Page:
I despise guest books. You know, those large bound volumes, sometimes flowery, often unlined and large as artists’ sketchbooks, where travelers are invited to leave their salient remarks and summations of stays in hotels, b and b’s, or vacation rentals.

Recently, my wife, daughter and I rented a charming one room cottage – appropriately, if not very romantically, dubbed the “Casa do Tanque – set amidst a glowing field of purple and yellow wildflowers down a peaceful ravine near mangrove fields along the lovely rolling topography of Portugal’s Alentejo coast. In three days there, we all got properly relaxed, doing as little as possible except hunt for various strange bugs and butterflies (in my eight-year-old’s case), read in hammocks, go for short hikes, have picnics, outdoor showers and barbeques each night.

The only interruptions to mar this ordinary bliss occurred when we actually tried to do something. When back roads befuddled my GPS, and Portugal’s infamous scanty signage did its usual number, an expected twenty-minute drive to long empty Atlantic beaches turned into two hours of going in hot circles through dusty farms. The other unexpected hitch was a real doozy, the worst such incident in my long career as a quasi-hotel dweller. With the barbecue going, and vegetables boiling on the tiny stove inside, I went to get the platter of sausages, eggplant skewers and marshmallows for prospective charring, nudging the front door of the cottage shut to keep the dampness and mosquitoes of the hurrying dusk from invading. As the door closed, I immediately sensed that I had made an irrevocable faux pas. A night earlier, in the reflexive act of a paranoid ex-New Yorker, I had removed the rusty key from the front door lock so that no roaming werewolves or ax murderers could just let themselves in. Now, with the key inside and the door clicking shut automatically with no warning, there was no way for us to get back in ourselves. The water on the small stove would soon be boiling away and not only were all our clothes and cosmetics left behind, but so were our three beloved dogs. At just that very instant as well, the still and perfect blue of Lusitania (“land of light” since the Romans) darkened on cue as though we were on a movie set suddenly switched to “storm.” Within minutes, there was a deluge that soaked all of us, and our barbecue, as we struggled to figure out how and where we were going to get dry and get some sleep later that night. (Also locked within the cabin were our mobile phones and the number for the caretaker who, in any case, lived an hour’s drive away.)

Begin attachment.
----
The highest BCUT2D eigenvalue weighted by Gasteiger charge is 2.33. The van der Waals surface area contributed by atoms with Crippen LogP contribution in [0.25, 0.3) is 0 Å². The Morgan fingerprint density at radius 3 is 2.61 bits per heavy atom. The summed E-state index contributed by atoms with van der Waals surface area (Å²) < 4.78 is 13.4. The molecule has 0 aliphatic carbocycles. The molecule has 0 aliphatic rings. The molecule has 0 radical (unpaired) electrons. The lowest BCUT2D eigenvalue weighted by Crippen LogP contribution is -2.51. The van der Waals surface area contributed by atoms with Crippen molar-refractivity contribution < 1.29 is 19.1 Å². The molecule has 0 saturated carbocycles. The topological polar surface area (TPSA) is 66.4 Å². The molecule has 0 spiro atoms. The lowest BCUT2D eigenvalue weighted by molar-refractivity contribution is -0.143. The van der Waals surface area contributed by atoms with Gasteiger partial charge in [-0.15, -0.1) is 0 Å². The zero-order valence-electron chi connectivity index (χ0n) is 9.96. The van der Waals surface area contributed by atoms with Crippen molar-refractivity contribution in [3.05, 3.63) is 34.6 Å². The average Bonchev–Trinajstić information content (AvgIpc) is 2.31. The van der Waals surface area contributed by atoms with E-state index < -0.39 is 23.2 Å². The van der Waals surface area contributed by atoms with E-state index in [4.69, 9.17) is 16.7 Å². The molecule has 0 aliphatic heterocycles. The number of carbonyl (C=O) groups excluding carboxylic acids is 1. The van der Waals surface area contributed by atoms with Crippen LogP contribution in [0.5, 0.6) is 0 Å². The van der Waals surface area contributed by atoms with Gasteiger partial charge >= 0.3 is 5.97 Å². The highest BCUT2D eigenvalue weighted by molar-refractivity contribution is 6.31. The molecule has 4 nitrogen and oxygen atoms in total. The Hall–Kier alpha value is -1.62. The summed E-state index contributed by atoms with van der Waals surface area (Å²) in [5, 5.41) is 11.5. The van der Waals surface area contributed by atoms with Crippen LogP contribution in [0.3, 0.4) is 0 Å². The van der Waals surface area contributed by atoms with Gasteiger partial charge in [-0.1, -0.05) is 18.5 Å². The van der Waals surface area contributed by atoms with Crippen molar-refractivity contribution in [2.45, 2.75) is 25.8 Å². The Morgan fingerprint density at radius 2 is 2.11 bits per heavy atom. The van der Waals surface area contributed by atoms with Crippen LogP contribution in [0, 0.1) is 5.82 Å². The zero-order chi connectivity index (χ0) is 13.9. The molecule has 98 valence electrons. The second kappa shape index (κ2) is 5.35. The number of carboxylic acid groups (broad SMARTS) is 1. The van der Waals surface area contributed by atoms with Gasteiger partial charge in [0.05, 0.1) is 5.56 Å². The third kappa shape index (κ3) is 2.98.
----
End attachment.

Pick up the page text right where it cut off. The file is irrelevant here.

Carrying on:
First, we hustled our increasingly agitated daughter into the car parked amidst the wildflowers – at least, the Peugeot was unlocked. From inside, we could soon hear her screaming for fear of the dogs.Our evening had gone from total relaxation to utter hysteria in seconds. What to do? Windows to the cottage were too high to reach, but there was one set of glass doors. Our last resort, reached with remarkable haste, was to smash open several of the lower panes to reach the inner lock. However, the glass wouldn’t give easily. Not until my wife and I were utterly soaked. At last, we found a rock large and jagged enough to do the job in ten smashes. Then the old door bolt wouldn’t give, but did at last. With dogs, if not dinner, rescued and disaster averted, the event quickly turned into one of those great tales of battle and badges of honor for travelers everywhere. We had made ourselves a vivid memory of our sojourn in paradise better than any trinkets or knit coasters we could pick up.

Guilty as I felt about initiating the whole degrading chain of events, I had pretty much put the whole business out of mind until we checked out several days later – and, in cleaning up and replacing the TV remotes where they belonged, found one of those darn guest registers on the carpeted floor. Why did I always feel compelled to open these penned Pandora’s boxes? Inside, on page after page, accompanied by quaint drawings of daisies and doilies, scrawled in six languages and eight colors of ballpoint, were dozens of tributes to the marvelous cottage, its magnificent nearby attractions, the wonderful peace, serenity and wind-surfing so many far-more knowing pilgrims had found before us. Why didn’t anyone ever have anything bad to say, any complaints whatsoever, any mishaps or near-conflagrations like ours to memorialize? Was this the travel equivalent of Freud’s repression of the unconscious, with all traumas born of being strangers papered over with prose that could only be described, even without accompanying soundtrack, as “breathless”?

How was it all the amateur Fodors who ever came before me always managed to have such an absolutely unblemished and blissful time, always knew their way straight to the best waves, most charming villages and personal moments of transformation? Could it be me and mine were the only ones who ever got locked out of Nirvana, stumbled or got cut with thorns on the path to redemptive restoration? I wanted to scrawl down the entire account of our near-fire incident, but of course, I was at that moment too much in a hurry to get back to the city, also too lazy and relaxed by the past few days to even attempt it. Besides, even a grump like me felt ashamed to smudge the cavalcade of pure praise on these thick and indestructible pages. Nothing, no guides or magazines or classic travelogues, have ever made me feel so much like I’d missed the boat of good times and ready discoveries than these instant encyclopedia of joy. No more guest registers for me, please. To flip these pages is to peer into my restless soul and all it lacked, all the sights my restless eye and all the reveries my avid heart always skipped past.